The recent tragedy that has cost the lives of more than 500 refugees in the Mediterranean draws attention to an EU border policy that continues to fail protecting lives of refugees. The tragedy in itself is a defeat to the idea of human dignity. However, to reveal the actual dimension of the humanitarian crisis at the EU’s external frontiers, it is important to set the tragedy into context and look at some numbers.
Amnesty International estimates that since 2000, 23,000 people have lost their lives in attempts to reach the EU. Further, the IOM’s Missing Migrant Program concludes that the estimate figure of deaths at Europe’s shores by September 2014 is already four times higher than the total of deaths in 2013.
In 2013, 63% of all migrants arriving to the EU by sea came from Syria, Eritrea, Afghanistan and Somalia. These are conflict-ridden countries torn by Human Right abuses. Therefore, persons fleeing these states are prima facie in need of international protection. Figures from refugees escaping the Syrian conflict reveal that by the end of April this year, from the 2.8 mil Syrians – from whom half are children – only 96,000 have reached the EU.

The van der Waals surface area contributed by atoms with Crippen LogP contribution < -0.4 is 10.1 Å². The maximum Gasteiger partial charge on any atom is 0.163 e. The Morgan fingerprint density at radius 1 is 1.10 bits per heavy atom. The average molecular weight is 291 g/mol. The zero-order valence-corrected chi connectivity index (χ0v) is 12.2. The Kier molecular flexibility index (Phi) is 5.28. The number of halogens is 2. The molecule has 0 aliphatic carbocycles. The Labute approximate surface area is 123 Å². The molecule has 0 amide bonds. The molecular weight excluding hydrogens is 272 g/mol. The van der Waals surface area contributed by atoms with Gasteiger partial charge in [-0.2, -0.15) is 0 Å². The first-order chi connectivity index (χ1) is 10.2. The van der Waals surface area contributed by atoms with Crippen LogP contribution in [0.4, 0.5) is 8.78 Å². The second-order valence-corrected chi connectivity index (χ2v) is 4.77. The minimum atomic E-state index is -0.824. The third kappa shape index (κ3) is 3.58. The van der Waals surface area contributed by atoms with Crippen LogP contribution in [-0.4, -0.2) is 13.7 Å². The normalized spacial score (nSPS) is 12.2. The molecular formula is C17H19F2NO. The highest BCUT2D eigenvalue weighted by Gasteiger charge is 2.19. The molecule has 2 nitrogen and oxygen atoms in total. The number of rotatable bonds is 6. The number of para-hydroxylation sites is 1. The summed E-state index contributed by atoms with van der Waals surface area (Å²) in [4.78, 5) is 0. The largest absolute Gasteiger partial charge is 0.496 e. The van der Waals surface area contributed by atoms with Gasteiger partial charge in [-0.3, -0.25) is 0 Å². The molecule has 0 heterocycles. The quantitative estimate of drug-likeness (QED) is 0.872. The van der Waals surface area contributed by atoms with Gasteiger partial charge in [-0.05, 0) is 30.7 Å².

Coming back to the events of last week. If the numbers of the IOM Missing Migrant Program are verified, the past week, will have a death toll of over 700 drowned refugees. This makes it the most deadly period for refugees in the Mediterranean in recent years.